In a recent letter to Secretary of Defense Dick Cheney, Provost John M. Deutch '61 urged the military to reverse its discriminatory policy against homosexuals.

Schwingel believed many of the votes against breaking ties with ROTC could have resulted from the desire to preserve ROTC scholarship money, which is vital to the financial needs of ROTC students. "I think the number of `yes' votes would have been more if more [students] realized the other avenues from which to obtain money," she said.

Robert L. Bettiker '90, who was disenrolled from ROTC last fall after he told his commanding officer he was homosexual, said he "was pleasantly surprised" with the results. "I hope that it won't come down to a showdown between ROTC and MIT . . . and I hope that the [Department of Defense] will change the policy to prevent" a possible showdown on the issue," he added.

The vote demonstrated that it is not just a group at MIT, but the whole undergraduate body that feels strongly about the reversal of ROTC's discrimination policies, said Imtiyaz Hussein '91, president of Defeat Discrimination at MIT.

"The students have made their position clear," he said. "I'm really glad to be at a school where the undergraduate body will not tolerate discrimination and are willing to go to the point of having ROTC leave campus if its policies are not changed within four years."

Voters in favor of

divestment, peaceful protest

The results for the divestment question indicate that many people are undecided on the issue, UA president Manish Bapna '91 observed. But Bapna was a bit surprised that 45 percent of the undergraduates were in favor of MIT divesting all holdings from South Africa.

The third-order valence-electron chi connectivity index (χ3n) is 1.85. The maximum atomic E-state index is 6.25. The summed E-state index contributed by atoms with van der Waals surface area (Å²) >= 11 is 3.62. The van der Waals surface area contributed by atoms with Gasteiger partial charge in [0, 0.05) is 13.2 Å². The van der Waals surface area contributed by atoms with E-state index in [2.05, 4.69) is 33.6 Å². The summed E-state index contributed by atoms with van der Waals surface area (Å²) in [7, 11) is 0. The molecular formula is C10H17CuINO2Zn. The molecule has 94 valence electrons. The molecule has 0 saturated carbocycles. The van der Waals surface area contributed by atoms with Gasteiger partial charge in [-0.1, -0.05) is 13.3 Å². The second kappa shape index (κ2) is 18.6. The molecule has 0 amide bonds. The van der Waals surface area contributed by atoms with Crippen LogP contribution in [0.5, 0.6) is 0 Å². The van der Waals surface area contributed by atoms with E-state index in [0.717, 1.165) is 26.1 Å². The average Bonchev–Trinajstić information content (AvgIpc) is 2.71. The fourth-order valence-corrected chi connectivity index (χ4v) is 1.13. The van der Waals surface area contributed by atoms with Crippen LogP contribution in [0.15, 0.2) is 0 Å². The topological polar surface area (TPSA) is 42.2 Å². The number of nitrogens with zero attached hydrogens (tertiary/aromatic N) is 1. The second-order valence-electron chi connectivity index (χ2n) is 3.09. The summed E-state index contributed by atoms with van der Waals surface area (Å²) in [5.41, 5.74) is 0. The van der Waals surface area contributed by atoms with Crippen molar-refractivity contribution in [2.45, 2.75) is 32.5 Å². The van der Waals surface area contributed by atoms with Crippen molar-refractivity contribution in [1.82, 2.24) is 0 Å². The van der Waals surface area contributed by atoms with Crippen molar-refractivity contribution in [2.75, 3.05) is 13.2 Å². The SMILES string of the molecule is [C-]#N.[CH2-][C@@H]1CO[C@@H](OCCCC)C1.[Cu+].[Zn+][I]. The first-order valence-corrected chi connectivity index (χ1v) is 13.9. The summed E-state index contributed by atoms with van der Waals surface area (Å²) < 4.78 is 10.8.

"What I feel we [the UA] should be doing now is studying the issue more," Bapna said. If the UA could write a proposal which would not necessarily require MIT to divest all of its holdings in South Africa but which had the support of 80 percent of undergraduates, it "would carry a lot of weight [with the administration]," he said.

Coalition Against Apartheid member Laura G. Spark G said the referenda were useful in gauging opinion in the undergraduate community and will prove useful in directing the coalition's efforts to further educate undergraduates on the issue.

Steven D. Penn G, another CAA member, was encouraged by the number of students who voted in favor of MIT divesting. That number, 1037 in favor of divestment, was more than in 1986, he said, when 895 approved a similar question.

But the 895 who voted for divestment four years ago represented 58 percent of the voters, a larger percentage than this year.

In particular, Penn felt that the UA's recent colloquium entitled "Should MIT Divest?" had a positive influence on the referendum. It informed people of the opinions of black South Africans on divestment, and might have contributed to the increase in voter participation, Penn said.

However, Penn was quick to point out that the referenda alone would not have far-reaching effects on the administration. "It's almost unheard of for the administration to take into account what the students think, especially if in disagreement from their policies," he said.

With regard to the question on student protest and dissent, Schwingel said that the results of the referendum were expected. Bapna did express his concern over its validity, however. The UA council's use of the words "peaceful protest" and "physical threat" are subject to interpretation and cause ambiguity, he said. "That ambiguity doesn't make the question that valid."